Skip to main content

Clacton Seafront parkrun

Last week, I completed my East of England alphabet, and so I found myself without a specific challenge to aim towards. With cancellation season upon us, I decided that I would prefer to not embark on another limiting challenge at the moment, and so instead, my plan is to now work towards my longer term goal of running every East of England event while trying (but not necessarily always succeeding) to make progress on a range of different challenges, which will introduce the flexibility I've been missing.

At the time of writing, some obvious challenges I can make progress towards are:

  • Stayin' Alive - Run three Bee events, and three Gee events: I need 1 more Gee event
  • Compass Club - Run an event whose name contains each of the cardinal directions: I need South, East, and West
  • Wilson Index - The length of the unbroken sequence of event numbers run at, starting at 1: I need most numbers in the first 50 events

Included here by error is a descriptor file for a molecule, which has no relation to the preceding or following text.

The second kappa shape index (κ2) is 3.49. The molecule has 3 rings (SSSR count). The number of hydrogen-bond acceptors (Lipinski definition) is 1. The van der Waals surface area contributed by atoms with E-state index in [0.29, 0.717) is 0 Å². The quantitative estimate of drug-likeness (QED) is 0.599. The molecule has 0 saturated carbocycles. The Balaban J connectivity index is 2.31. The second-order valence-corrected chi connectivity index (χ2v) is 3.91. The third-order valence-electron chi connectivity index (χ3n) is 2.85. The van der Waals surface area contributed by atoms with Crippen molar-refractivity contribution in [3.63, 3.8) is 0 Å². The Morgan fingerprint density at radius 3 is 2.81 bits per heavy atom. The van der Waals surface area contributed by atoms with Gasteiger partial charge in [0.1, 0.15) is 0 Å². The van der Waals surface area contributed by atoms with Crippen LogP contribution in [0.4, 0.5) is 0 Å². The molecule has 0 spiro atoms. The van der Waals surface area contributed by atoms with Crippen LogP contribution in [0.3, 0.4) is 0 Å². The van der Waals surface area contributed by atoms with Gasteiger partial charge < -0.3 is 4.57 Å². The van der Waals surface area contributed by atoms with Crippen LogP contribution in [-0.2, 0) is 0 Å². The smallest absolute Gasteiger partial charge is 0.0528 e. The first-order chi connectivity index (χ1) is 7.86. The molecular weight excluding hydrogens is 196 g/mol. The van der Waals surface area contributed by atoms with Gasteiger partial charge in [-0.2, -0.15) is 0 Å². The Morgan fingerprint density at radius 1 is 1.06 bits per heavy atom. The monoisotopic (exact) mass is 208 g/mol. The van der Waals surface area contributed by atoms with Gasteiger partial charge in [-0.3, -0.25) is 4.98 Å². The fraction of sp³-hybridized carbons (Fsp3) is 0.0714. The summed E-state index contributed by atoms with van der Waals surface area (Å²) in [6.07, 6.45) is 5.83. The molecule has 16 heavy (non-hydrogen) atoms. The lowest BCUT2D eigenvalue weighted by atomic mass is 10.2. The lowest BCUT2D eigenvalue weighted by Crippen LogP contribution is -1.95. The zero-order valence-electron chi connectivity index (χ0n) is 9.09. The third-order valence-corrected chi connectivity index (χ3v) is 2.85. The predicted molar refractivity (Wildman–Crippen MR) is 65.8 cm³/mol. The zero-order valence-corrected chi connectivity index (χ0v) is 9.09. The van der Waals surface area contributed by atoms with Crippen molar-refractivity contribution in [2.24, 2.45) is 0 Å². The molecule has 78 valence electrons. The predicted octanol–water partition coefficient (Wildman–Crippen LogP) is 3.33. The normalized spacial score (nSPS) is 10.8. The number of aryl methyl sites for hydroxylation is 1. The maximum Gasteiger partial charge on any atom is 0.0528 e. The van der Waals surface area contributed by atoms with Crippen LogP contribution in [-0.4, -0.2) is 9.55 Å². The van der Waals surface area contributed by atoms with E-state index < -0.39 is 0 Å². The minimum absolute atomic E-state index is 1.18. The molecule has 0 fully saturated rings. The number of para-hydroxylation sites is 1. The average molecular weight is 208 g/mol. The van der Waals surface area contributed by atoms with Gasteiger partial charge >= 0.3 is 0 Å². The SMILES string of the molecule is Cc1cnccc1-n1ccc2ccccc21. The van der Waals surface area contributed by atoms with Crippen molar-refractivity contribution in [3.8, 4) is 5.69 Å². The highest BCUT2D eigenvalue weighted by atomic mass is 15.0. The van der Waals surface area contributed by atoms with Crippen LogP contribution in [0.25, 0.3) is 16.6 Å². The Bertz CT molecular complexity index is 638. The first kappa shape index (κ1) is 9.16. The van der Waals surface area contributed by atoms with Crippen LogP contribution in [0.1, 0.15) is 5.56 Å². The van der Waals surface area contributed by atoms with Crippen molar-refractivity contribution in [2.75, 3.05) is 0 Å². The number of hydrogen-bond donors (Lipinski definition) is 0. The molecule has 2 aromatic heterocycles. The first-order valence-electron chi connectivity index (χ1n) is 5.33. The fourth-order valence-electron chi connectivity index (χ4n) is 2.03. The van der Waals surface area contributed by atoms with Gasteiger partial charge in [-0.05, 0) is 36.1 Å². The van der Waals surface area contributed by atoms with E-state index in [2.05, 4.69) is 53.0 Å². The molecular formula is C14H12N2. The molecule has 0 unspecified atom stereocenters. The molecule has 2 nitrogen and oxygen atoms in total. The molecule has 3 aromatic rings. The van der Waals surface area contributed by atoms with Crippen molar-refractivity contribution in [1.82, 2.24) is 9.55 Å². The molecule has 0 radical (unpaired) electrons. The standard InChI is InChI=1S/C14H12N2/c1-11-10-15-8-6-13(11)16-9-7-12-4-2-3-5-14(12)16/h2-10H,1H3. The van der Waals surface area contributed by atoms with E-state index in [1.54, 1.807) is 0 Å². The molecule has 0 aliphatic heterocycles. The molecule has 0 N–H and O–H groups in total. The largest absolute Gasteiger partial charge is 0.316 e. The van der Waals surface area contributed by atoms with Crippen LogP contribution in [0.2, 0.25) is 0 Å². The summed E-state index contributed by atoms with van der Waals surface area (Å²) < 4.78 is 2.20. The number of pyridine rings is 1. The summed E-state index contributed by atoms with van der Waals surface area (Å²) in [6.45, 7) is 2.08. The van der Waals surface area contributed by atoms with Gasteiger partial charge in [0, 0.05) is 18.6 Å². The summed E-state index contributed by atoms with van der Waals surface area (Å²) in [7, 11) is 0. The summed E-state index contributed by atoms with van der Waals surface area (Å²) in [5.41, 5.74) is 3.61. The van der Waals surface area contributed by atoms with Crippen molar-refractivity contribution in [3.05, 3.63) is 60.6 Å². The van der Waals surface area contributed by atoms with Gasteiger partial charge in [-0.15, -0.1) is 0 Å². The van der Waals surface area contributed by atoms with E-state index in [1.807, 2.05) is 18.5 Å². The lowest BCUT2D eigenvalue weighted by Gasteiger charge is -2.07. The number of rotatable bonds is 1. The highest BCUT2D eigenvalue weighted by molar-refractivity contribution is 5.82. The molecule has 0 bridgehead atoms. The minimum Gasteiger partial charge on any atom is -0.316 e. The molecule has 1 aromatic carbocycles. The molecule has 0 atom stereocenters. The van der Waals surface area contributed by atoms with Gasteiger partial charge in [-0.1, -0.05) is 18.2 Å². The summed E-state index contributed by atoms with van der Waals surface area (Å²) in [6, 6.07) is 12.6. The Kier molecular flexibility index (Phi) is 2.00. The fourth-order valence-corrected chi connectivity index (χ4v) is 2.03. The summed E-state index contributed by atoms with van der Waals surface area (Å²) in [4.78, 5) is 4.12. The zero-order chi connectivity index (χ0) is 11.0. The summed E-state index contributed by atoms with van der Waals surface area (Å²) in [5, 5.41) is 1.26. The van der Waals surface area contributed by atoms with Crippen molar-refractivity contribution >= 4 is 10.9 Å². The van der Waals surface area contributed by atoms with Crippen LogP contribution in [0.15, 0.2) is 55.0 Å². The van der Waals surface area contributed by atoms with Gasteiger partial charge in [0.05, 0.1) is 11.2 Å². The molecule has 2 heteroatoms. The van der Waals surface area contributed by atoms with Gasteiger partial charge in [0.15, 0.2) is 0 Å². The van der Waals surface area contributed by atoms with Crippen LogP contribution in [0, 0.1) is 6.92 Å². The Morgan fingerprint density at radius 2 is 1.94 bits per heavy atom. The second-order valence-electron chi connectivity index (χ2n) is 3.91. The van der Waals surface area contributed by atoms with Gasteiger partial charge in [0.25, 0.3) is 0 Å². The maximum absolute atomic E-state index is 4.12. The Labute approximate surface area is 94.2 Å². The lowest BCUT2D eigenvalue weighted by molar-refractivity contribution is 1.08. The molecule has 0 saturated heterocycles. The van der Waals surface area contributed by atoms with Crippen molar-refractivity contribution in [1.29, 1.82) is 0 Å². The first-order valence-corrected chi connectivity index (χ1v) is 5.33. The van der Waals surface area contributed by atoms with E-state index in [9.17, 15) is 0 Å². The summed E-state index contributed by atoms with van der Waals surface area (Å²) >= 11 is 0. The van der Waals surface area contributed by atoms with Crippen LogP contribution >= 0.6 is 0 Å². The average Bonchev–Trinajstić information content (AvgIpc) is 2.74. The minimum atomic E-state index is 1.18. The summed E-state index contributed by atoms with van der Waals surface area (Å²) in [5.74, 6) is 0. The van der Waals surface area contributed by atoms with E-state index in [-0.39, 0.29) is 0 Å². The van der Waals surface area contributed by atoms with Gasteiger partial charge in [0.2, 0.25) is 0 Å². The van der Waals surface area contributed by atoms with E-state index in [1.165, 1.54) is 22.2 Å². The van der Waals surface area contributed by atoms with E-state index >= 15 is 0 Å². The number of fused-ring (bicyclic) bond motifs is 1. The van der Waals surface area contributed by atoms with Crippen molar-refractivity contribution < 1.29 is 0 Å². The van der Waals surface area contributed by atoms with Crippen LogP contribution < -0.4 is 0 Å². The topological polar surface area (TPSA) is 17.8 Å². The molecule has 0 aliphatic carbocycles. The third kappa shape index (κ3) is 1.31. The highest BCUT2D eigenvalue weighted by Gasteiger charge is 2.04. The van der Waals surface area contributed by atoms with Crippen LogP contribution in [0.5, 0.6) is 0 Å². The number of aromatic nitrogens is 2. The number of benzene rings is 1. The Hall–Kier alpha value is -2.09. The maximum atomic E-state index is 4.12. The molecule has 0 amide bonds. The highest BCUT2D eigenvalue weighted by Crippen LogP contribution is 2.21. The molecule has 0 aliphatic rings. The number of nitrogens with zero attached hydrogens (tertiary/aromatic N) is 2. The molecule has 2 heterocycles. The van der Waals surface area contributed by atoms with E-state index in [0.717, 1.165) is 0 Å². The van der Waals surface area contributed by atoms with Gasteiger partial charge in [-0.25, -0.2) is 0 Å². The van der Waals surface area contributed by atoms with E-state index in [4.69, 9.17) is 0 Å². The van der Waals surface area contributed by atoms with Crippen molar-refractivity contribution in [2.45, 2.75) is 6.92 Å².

• Fibonacci Sequence - Run an event whose event number correlates to a number in the Fibonacci sequence: I need most of the possible numbers

With the East of England my oyster, it was actually a challenge to decide which event to attend this week. While challenges can be restrictive, they also narrow down your options for you! I looked through all of my options with the possible challenges in mind, and the most obvious event seemed to be Markshall Estate parkrun, as this would be the only opportunity to tick off an 8 in the Fibonacci Sequence for at least a few weeks. When I was investigating the event itself however, I decided I couldn't bring myself to attend an arboretum in the depths of winter, and with fog forecast for the day. I'm sure I will enjoy it when I do run it, but I expect it will be all the more enjoyable in Spring or Summer.